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Picky Eating Woes

Picky Eating Woes

Picky Eating Woes

Don’t let the picky eating battle win, use these best practices early and often

We all know a picky eater, whether a child or adult. There are many reasons as to why, and one recent study in Pediatrics explores the picky eating battle beginning at a young age.

Picky eating is defined as eating a small, limited amount of foods, rejecting certain novel foods and having strong food preferences. While picky eating is common in children, and usually prevalent by the age of four, it is helpful to address these habits early on so as to not translate them into adulthood. 

So, what was the biggest picky eating culprit? Over 300 mother/child dyads from a Head Start Program in Michigan were studied over the course of five years, beginning at the age of 3 or 4. The goal was to examine three different picky-eating association trajectories: maternal restriction, pressure to eat, and demandingness. Researchers identified that demanding a child to eat and restricting foods led to the pickiest eaters.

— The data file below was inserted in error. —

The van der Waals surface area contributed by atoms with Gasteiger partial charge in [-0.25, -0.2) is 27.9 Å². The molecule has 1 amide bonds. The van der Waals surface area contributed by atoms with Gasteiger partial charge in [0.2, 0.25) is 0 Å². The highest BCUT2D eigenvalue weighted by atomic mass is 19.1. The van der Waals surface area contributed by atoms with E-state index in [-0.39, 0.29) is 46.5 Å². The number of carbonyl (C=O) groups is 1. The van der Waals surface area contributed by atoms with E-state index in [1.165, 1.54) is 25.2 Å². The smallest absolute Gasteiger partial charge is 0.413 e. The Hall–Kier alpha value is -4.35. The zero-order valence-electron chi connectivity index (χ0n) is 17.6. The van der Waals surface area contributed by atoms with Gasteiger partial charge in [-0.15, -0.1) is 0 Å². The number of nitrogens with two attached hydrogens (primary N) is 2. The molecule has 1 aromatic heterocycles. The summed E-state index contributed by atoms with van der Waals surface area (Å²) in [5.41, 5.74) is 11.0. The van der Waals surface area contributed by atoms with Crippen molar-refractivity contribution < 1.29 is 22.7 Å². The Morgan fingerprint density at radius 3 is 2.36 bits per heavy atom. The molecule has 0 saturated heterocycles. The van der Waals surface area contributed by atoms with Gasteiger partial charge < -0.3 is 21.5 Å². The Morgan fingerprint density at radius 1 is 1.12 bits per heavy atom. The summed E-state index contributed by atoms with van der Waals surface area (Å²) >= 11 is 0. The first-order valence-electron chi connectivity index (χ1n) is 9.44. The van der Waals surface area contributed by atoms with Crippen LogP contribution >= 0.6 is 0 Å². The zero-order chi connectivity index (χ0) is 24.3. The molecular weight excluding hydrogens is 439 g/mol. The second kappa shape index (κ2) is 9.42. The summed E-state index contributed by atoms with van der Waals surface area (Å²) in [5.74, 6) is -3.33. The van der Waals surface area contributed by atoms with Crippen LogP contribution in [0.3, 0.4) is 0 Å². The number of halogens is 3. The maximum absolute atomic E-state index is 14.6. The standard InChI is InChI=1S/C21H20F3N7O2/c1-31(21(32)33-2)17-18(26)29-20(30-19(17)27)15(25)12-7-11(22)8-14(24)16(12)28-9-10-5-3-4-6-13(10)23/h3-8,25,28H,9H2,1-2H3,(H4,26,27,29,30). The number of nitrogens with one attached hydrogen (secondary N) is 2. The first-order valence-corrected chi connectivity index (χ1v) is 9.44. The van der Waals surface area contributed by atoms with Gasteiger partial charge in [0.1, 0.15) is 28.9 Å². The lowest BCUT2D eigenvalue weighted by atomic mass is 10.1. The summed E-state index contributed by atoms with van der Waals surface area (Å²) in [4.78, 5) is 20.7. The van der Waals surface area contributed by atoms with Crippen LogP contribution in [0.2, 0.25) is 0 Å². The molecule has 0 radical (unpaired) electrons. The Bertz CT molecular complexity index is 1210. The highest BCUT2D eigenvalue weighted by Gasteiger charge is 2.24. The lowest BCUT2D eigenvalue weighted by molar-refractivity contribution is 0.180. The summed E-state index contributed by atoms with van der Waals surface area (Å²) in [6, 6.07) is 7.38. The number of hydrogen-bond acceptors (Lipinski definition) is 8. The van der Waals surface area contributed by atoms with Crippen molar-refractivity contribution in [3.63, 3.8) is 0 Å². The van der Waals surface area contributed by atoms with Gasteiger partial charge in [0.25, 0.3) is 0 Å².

If you are sighing internally, take a deep breath. As parents, we always want the best for our child and sometimes we are quick to respond or react in the food category. Thankfully, many of the “kid” foods available today are enriched with many additional nutrients, alleviating many parents’ concerns about deficiencies at a young age, but ultimately we need to strive for balance of a variety of whole foods as the end goal.

Intervening early on is key, but how best to intervene is always a question. Seeing how we have thousands of memories growing up that include food, it is best to create a positive, healthy food environment as early as possible. Modifying picky eating may need to start as early as preschool to create a well-rounded palate. Often that is easier said than done.

Here are a few tips to realistically prevent, or modify, picky eating:

●        Expose young children to new foods often

●        Role model by enjoying the food you also want your child to enjoy

●        Have you child be involved in the decision making process of which foods to try

●        Grow your own food with your child to encourage a hands-on approach

●        Let your child help prepare the food with you in the kitchen

●        Make family mealtime a regular, fun time each day

●        Avoid being a short order cook

It is all about setting good habits now to set up our children for the future! Thankfully, there are many fantastic children-focused nutritionists and resources out there that can help if this is something your family is experiencing.

Published October 2020


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